New to dance?
There are things you should know when choosing a dance studio. Location, price, and schedule are the usual concerns for the parents of a new dance student, but there are some additional pieces of information that you should know before selecting a studio.
What type of floor is used?
Most dance-related injuries are either from faulty technique or dancing on improper flooring!
Dance requires a lot of jumping, which can put stress on bones and joints. The best way to prevent potential injury is to dance on a professional “floating” floor. A floating floor rests on high-density foam blocks. This helps absorb shock for tender growing bones and joints.
The top layer of the floor is very important as well. A vinyl “Marley” floor is recognized worldwide as the best surface for all dance. Professional ballet companies to “Riverdance” use these types of floors for class and performance. These floors allow dancers to slide with control, offering less chance for slips and falls.
Very few dance studios use professional flooring because of the great expense. They usually opt for a regular floor tile which is sometimes laid directly over concrete! (These tiles are usually very slippery and tap shoes get them very dirty.) At Performance Dance Center, we have invested in a floating floor and Marley-type vinyl covering because we want to reduce the risk of injuries and allow the dancers to dance longer. We feel like it was the responsible thing to do and the only option to provide to our students!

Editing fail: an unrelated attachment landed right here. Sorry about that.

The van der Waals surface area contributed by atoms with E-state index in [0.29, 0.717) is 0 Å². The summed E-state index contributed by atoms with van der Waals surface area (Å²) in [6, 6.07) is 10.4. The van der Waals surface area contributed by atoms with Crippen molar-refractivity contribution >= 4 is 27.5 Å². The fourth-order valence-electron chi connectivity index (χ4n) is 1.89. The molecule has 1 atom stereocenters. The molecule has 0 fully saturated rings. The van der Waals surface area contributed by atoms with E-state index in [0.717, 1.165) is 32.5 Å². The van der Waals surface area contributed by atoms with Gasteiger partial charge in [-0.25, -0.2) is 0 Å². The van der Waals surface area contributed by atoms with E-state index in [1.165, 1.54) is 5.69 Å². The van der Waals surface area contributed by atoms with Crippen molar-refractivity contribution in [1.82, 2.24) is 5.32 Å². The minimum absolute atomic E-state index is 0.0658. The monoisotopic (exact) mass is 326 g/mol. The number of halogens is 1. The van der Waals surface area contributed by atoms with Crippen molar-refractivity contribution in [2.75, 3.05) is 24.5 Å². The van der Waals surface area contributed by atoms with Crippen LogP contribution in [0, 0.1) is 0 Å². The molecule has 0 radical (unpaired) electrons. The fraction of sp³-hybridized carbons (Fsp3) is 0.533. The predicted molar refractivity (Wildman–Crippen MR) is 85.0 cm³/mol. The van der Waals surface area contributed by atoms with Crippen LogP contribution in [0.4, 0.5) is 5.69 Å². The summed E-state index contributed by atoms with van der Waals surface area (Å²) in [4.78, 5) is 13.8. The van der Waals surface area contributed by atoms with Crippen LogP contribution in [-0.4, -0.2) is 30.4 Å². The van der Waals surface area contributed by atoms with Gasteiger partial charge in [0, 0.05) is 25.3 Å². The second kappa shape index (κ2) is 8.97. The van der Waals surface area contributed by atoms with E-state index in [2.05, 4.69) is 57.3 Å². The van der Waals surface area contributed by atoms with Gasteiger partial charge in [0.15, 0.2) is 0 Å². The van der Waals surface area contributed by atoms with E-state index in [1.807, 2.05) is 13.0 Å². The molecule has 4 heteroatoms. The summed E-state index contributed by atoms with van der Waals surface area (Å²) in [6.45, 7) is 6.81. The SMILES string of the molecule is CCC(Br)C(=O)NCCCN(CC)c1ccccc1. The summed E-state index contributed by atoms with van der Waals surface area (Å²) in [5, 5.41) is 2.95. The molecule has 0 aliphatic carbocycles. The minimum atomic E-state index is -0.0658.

How does the studio communicate to the parents?
People today have very busy schedules. Knowing what is going on at a dance studio should be simple and easy-to-find and parents should be given plenty of notice for important dates.
- Does the dance school have a monthly newsletter?
- Do they provide a policy paper with all important details so you know all of your costs up front?
- Does it hand out notices?
- Does it put a sign on the door or on a bulletin board?
- Does it talk to customers as they come in the door?
At The Performance Dance Center, we plan well in advance and inform our customers in many ways, so whether or not you come into the studio with your child at drop off or pick up, you will be informed. We have a monthly newsletter that’s available at the studio, through email, and posted here on the website (password protected; only current students have access to this page). We also post reminder signs on the door and in the waiting area, hand out notices, and try to remind students and parents as well.
How long is the recital?
Do I stand in line for tickets?
Is it reserved or general admission?
Do I have to do anything to the costumes?
Is the venue air-conditioned?
Some studios hold three and four-hour long shows and audiences must stay to the end because everyone is in the finale. Some have “ticket days,” where you stand in line for hours, or general admission, which can mean more lines and chaos. Some studios expect parents to do some assembly to the costumes. And June recitals can get very hot in a venue without air-conditioning.